Ireland leave it late to deserve a point

Ireland leave it late to deserve a point

Republic of Ireland 1 Poland 1

Shane Long came off the bench to keep the Republic of Ireland’s chance of qualification for Euro 2016 alive with a dramatic late equaliser against Poland.

The Southampton frontman’s 91st-minute strike – the 12th goal of his senior international career – snatched a 1-1 draw with the Group D leaders, who remain unbeaten as they attempt to book a trip to France.

Slawomir Peszko’s 26th-minute opener had looked to be enough to keep the Poles in the driving seat for one of the two automatic spots, but Long’s intervention denied them at the death in a classic game of two halves.

Ireland manager Martin O’Neill had admitted in the run-up to the match that defeat would represent a “big dent” to his side’s hopes, and a tepid first-half display in front of a raucous crowd swelled by a large contingent from Ireland’s sizeable Polish community did not augur well.

Ireland leave it late to deserve a point

But the response after the break was concerted and was eventually rewarded to set up a potentially pivotal showdown with Scotland at the Aviva Stadium in June.

O’Neill had kept the nation guessing over his starting line-up, with left-back a particular focus as Burnley’s Stephen Ward struggled to shake off an ankle problem amid speculation that Hull winger Robbie Brady might be asked to deputise.

That proved to be correct, but it was a gamble which was ultimately to backfire as Peszko exploited the 23-year-old’s lack of international experience in the role.

After a scrappy start to the game, it was the Poles who settled the better with Grzegorz Krychowiak orchestrating from the middle of the field and wide-man Maciej Rybus linking well with striker Robert Lewandowski, who had a relatively quiet first half.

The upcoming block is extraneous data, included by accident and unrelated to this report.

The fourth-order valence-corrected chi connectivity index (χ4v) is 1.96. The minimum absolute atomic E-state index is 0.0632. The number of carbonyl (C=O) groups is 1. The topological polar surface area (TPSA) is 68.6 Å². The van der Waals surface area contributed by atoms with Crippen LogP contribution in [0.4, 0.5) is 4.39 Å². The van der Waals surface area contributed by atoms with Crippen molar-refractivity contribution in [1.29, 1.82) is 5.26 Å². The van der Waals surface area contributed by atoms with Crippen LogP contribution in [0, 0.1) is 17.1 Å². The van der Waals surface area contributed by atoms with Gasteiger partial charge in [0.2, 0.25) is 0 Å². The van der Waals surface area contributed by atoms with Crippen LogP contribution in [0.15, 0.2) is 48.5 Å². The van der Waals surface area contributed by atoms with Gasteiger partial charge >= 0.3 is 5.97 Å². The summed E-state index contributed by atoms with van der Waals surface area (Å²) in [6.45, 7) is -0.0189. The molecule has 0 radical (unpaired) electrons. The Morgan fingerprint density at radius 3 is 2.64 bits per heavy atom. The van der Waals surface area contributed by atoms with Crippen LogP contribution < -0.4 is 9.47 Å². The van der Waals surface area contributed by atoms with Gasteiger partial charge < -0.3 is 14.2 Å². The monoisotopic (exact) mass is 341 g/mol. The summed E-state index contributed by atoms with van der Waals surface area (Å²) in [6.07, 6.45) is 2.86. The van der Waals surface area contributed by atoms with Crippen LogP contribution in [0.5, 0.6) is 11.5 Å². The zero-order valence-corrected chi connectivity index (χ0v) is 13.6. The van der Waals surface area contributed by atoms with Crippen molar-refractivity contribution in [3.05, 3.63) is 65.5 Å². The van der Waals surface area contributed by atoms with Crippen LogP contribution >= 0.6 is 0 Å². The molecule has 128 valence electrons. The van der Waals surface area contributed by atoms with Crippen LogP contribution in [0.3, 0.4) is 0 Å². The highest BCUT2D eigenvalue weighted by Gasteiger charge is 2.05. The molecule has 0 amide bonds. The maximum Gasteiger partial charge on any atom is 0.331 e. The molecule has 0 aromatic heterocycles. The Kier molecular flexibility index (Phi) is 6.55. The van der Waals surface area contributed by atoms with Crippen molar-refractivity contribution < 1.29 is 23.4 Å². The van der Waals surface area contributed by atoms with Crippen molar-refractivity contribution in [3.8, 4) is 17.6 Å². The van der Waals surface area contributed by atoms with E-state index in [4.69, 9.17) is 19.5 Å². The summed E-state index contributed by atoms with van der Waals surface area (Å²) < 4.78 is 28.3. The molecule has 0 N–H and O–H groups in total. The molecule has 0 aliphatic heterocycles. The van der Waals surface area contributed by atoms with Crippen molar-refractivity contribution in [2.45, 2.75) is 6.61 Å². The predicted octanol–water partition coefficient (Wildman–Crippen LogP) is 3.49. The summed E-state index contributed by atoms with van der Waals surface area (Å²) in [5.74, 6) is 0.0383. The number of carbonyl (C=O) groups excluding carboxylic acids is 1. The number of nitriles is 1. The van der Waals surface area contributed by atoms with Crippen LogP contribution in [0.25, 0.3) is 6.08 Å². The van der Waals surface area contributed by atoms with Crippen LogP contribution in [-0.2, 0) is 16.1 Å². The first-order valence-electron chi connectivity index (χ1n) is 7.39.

With only Wes Hoolahan showing any signs of real intent for the home side, the visitors dominated possession to leave Robbie Keane starved of the ball and Poland goalkeeper Lukasz Fabianski untroubled for much of the opening 45 minutes.

Hoolahan dragged a left-footed shot wide from 20 yards with 10 minutes gone, but Krychowiak should have done better when he met Rybus’ 20th-minute free-kick only to steer his header harmlessly wide.

The respite, however, was only temporary, and Ireland fell behind with 26 minutes gone when Brady dallied on a bouncing ball and Peszko dispossessed him before surging past covering defender Marc Wilson and blasting a left-footed shot across Shay Given and inside the far post.

O’Neill, who had made seven changes to the side which lost 1-0 in Scotland in November, needed to see a significant response, and it came belatedly, if in limited fashion, at the end of the half.

Ireland enjoyed an extended period in enemy territory which ended when winger Aiden McGeady chipped a delicate effort over the stranded Fabianski, but saw the ball fly agonisingly wide of the far post.

O’Neill kept the same 11 men on the pitch at the start of the second half, but asked Hoolahan to move to the left side of midfield as Jon Walters joined Keane up front. And, although that helped to give his side a stronger foothold in the game, the openings he craved failed to materialise.

However, that might have changed in fortuitous fashion seven minutes into the half when Brady’s deflected cross looped over Fabianski, only to come back off the inside of the post.

Ireland gradually built up a head of steam as Poland retreated, and Fabianski was relieved to see Wilson’s 64th-minute header fly straight into his waiting hands.

The goalkeeper was beaten eight minutes later when Keane sent a downward header from substitute James McClean’s raking cross towards goal, but the Los Angeles Galaxy forward was denied by the same post which had repelled Brady’s earlier effort.

However, Ireland rescued a point at the death when Long, an 83rd-minute replacement for midfielder Glenn Whelan, was in the right place at the right time as Hoolahan’s header dropped to him, and he lifted the ball over Fabianski to secure what could yet prove to be a precious point.

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